One guarantee when visiting my grandma in Montreal as a kid: fresh-made strawberry mousse for my brother and me.
Everything about that dessert—the look of the pale pink foam curling gently upward in narrow glass flutes; its airy texture and not-too-sweet flavors of cream and berry—will always mark that time in my life, and she will be there. My grandma has now been dead for several years, but when I do, from time to time, have that dessert, it's a carousel of familiar faces, smells, and emotions. Mostly, it is evocative of comfort.
It's not a strange notion that our individual relationships with certains foods can be incredibly complex. From the most basic form of biologic necessity, to neurochemical, social, even existential interactions, eating is rarely as simple an act as it seems. But, are emotional or social ties to food enough to save lives?
That appeared to be the case earlier this month when two police in Mexico city were ostensibly able to persuade a suicidal man to live with an offering of tacos. The story went viral.
And rightly so: there isn't much the internet likes more than feel-good stories and food (OK, there are definitely some other things, but we aren't going to talk about them here). But the incident was reminiscent of another event about a year ago, in which the San Jose Police Department used a pizza-delivering robot to talk a man on a freeway overpass out of killing himself. The bizarre similarities between the two occurrences—a suicidal individual being pulled back from a literal and figurative edge through the promise of food—illuminates the psychological significance of food, particularly in emergency situations like these, and hopefully helps to explain just how deep our ties run with the things we eat.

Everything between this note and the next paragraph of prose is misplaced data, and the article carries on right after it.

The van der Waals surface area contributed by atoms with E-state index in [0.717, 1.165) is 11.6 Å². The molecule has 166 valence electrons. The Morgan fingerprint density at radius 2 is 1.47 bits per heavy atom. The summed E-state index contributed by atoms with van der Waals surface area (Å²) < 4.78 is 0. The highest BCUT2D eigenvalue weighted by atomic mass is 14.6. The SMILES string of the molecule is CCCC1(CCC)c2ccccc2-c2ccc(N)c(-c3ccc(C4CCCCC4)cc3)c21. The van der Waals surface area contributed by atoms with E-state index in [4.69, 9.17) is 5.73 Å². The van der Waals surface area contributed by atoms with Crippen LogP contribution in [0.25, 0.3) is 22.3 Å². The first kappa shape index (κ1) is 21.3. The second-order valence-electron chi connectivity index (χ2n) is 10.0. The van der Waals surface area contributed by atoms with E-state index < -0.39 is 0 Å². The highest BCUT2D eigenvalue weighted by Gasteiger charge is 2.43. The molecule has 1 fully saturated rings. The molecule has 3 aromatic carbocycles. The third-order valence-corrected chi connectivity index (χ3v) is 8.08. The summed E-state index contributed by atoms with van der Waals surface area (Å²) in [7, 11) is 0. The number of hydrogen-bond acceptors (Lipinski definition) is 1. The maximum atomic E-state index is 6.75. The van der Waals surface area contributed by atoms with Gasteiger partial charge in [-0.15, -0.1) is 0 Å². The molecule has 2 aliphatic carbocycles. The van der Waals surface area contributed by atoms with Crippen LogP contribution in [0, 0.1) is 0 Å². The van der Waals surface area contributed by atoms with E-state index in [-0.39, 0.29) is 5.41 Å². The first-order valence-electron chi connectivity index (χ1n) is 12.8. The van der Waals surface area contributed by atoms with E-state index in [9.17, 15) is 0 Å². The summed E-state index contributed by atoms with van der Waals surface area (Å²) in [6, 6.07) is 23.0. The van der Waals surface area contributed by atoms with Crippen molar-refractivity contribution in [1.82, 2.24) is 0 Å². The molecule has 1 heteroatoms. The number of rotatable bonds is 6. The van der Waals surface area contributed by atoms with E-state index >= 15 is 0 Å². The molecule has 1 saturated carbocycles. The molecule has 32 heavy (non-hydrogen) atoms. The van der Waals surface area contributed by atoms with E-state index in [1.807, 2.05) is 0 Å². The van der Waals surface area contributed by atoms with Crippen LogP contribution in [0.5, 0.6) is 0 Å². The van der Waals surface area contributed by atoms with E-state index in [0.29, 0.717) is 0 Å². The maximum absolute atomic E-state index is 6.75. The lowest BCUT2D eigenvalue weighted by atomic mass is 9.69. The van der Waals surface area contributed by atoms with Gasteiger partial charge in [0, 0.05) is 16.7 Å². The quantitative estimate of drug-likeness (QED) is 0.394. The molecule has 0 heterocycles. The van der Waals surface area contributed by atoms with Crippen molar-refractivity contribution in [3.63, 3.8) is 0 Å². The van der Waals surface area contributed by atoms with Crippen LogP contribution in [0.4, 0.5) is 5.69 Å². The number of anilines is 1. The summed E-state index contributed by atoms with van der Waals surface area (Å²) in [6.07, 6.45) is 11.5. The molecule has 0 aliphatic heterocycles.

MUNCHIES contacted David Klonsky, a professor of psychology at the University of British Columbia who specializes in suicide and self-harm, to help contextualize what is actually happening during these tense moments. Klonsky explains that "overwhelming pain, combined with hopelessness that anything can be done about the pain, are the number-one motivations for suicide." However, there is a "tremendous barrier" between between individuals who feel suicidal and those that actually attempt the act. The disconnect between feeling suicidal and making an actual attempt is how these standoffs with police can occur.
In these moments, Klonsky cautions, rule number one is to do whatever works to get the person to survive—tacos and pizza just happened to be that expedient. But, arguably, there is something more significant at work here: the sociality of food. He claims that, "Among people who are dealing with very high pain and hopelessness, there is still a protective factor that would prevent those people from attempting, and that is connectedness." Connectedness—to other people, even to jobs or roles in the world—is a primary factor in choosing to live, and food may offer just that.